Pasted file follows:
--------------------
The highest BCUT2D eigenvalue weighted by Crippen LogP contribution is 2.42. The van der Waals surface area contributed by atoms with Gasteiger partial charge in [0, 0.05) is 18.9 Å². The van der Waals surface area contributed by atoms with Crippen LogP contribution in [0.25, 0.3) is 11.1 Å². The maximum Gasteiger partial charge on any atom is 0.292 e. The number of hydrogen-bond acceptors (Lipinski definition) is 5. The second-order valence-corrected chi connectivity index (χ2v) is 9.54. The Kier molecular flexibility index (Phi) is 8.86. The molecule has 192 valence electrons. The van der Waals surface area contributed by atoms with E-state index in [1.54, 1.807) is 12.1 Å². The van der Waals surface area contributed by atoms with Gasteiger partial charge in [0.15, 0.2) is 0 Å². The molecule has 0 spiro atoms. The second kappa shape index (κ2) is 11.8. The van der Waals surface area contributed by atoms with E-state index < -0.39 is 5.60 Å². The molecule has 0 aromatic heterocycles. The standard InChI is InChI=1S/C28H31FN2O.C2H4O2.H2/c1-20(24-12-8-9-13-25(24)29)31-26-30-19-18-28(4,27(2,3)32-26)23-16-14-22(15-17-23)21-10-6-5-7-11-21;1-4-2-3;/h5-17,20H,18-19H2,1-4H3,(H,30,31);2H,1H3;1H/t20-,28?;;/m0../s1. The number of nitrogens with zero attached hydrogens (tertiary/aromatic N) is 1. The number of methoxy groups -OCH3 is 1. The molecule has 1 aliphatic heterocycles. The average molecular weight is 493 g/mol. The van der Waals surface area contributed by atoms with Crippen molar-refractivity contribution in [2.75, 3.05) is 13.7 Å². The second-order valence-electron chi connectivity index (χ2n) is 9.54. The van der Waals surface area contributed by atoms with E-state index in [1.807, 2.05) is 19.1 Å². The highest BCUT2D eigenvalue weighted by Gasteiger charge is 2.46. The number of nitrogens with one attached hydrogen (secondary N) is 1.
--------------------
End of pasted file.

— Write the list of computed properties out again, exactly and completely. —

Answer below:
The highest BCUT2D eigenvalue weighted by Crippen LogP contribution is 2.42. The van der Waals surface area contributed by atoms with Gasteiger partial charge in [0, 0.05) is 18.9 Å². The van der Waals surface area contributed by atoms with Crippen LogP contribution in [0.25, 0.3) is 11.1 Å². The maximum Gasteiger partial charge on any atom is 0.292 e. The number of hydrogen-bond acceptors (Lipinski definition) is 5. The second-order valence-corrected chi connectivity index (χ2v) is 9.54. The Kier molecular flexibility index (Phi) is 8.86. The molecule has 192 valence electrons. The van der Waals surface area contributed by atoms with E-state index in [1.54, 1.807) is 12.1 Å². The van der Waals surface area contributed by atoms with Gasteiger partial charge in [0.15, 0.2) is 0 Å². The molecule has 0 spiro atoms. The second kappa shape index (κ2) is 11.8. The van der Waals surface area contributed by atoms with E-state index < -0.39 is 5.60 Å². The molecule has 0 aromatic heterocycles. The standard InChI is InChI=1S/C28H31FN2O.C2H4O2.H2/c1-20(24-12-8-9-13-25(24)29)31-26-30-19-18-28(4,27(2,3)32-26)23-16-14-22(15-17-23)21-10-6-5-7-11-21;1-4-2-3;/h5-17,20H,18-19H2,1-4H3,(H,30,31);2H,1H3;1H/t20-,28?;;/m0../s1. The number of nitrogens with zero attached hydrogens (tertiary/aromatic N) is 1. The number of methoxy groups -OCH3 is 1. The molecule has 1 aliphatic heterocycles. The average molecular weight is 493 g/mol. The van der Waals surface area contributed by atoms with Crippen molar-refractivity contribution in [2.75, 3.05) is 13.7 Å². The second-order valence-electron chi connectivity index (χ2n) is 9.54. The van der Waals surface area contributed by atoms with E-state index in [1.807, 2.05) is 19.1 Å². The highest BCUT2D eigenvalue weighted by Gasteiger charge is 2.46. The number of nitrogens with one attached hydrogen (secondary N) is 1.